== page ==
- The Washington Times - Wednesday, July 23, 2008

To call Wesley Ogilvie a culinary scholar would be a bit off the mark these days. The winner of a recent $10,000 award from the Restaurant Association Metropolitan Washington Education (RAMW) Foundation has worked as a host and curbside-to-go employee at an Applebee’s restaurant and is spending the rest of the summer training with the Marine Reserves at Parris Island, S.C.

However, the 17-year-old graduate of Chantilly High School - winner of its Student of the Year award - expects to pursue his career as a chef or sous-chef at the renowned Culinary Institute of America in Hyde Park, N.Y., beginning in December. The Marine Corps may help subsidize his years there, too. He credits a high school career fair and a culinary arts instructor at his school with spurring him on.

Chantilly’s program in culinary arts and dining-room management is one of similar public school programs in the area that the restaurant association foundation has helped establish in the past five years. During that time, the nonprofit has given away about $100,000 in scholarship money, with another $10,000 this year going to a second high school graduate - Tracy Davenport, 18, of Annandale, who also plans to attend the culinary institute beginning in December.

At the moment, Mr. Davenport works in a retail store to earn extra money, although, he says only slightly tongue-in-cheek, he would prefer working under “a chef that would help me and not yell at me.”

A third scholarship - a $5,000 Merit Scholarship from the law firm of O’Brien & van Stiphout - also was awarded June 29 at the Rammys - RAMW’s annual fundraising gala - to the District’s Danetta Luan Johnson, a graduate of Ballou High School, who plans to attend the Art Institute of Washington.

Some past scholarship winners have done spectacularly well. One was first in her class at the culinary institute, earning an associate degree in pastry and baking. Another, who hopes to be a food writer, has interned at the Waterford Hotel in Bermuda and at Kinkaid’s restaurant here. Sixty percent of the awardees have been young women.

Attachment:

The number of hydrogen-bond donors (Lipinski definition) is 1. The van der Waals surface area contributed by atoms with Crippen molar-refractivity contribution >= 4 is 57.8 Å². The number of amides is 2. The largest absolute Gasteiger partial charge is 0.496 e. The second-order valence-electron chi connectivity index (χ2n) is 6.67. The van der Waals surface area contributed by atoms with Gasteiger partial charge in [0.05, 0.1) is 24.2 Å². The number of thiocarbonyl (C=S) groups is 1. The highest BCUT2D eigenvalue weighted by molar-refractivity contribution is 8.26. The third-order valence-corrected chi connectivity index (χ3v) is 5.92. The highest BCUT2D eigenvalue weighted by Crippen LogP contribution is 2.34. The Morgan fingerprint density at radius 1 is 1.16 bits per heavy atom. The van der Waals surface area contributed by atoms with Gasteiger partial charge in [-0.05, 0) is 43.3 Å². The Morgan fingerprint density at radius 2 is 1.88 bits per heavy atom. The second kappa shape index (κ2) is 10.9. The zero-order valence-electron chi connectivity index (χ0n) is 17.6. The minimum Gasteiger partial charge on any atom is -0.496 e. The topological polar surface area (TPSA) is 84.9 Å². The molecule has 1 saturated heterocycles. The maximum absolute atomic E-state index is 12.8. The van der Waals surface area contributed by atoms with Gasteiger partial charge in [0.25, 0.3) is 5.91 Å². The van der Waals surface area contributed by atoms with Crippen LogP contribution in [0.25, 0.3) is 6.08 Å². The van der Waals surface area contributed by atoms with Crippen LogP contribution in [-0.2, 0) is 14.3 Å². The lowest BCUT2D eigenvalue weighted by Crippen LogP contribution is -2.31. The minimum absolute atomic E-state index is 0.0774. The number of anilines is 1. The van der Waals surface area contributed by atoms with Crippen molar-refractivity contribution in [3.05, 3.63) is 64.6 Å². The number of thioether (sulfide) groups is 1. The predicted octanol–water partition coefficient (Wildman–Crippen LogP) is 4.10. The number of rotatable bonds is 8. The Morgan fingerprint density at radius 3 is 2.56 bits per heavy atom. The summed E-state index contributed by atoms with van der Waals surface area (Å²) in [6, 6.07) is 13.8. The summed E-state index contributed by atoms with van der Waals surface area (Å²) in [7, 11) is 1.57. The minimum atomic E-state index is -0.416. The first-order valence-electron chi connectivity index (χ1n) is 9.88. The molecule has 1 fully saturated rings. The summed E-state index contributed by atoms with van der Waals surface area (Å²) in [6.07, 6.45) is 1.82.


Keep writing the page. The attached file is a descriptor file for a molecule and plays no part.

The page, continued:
Then there is Tristan Data, 20, on a scholarship at Stratford College in Falls Church, who says, “I don’t have a dime or dollar,” but he hopes one day to have his own business in cake decoration. He is applying at a Whole Foods store to work in its pastry section.

RAMW recognizes the need to cultivate a skilled work force by encouraging young people to enter the field early and stay in it. That’s “an especially crucial matter now,” says RAMW President Lynne Breaux.

The foundation’s former director, Frans Hagen, a retired chef and a food and beverage manager, says experience of every kind counts. He praises “a lot of fantastic school systems in our area that have excellent career technical education. … The tourism and hospitality industry are the economic engine of this city, but so little attention is paid by the District administration to develop the work force to support that industry.”

Proof of what may be better times ahead is the official opening in January of what Mr. Hagen calls “the first career cluster facility in the whole area”: Washington’s Roosevelt High School’s $l.7 million Academy for Hospitality & Culinary Arts, which offers instruction in its lodging, culinary arts, baking-pastry and dining-room management sectors. It’s equipped with a commercial kitchen and bakery, a 100-seat cafeteria, and a hotel and conference room. The foundation helped in the consultation and procurement processes. Fifteen high school students attend a culinary arts summer camp on the premises while being paid by the D.C. Department of Employment Services’ Summer Youth Program.

“I am a firm believer that it’s important for any industry to be involved in the local community,” Mr. Hagen says.

The RAMW foundation encourages students to enter competitions sponsored by numerous other nonprofit groups that help fuel their ambition. “We want to give young people a sense of direction,” Mr. Hagen says. “A lot of people don’t have the desire to go on to college. The best way out of this cycle is to find a career.”

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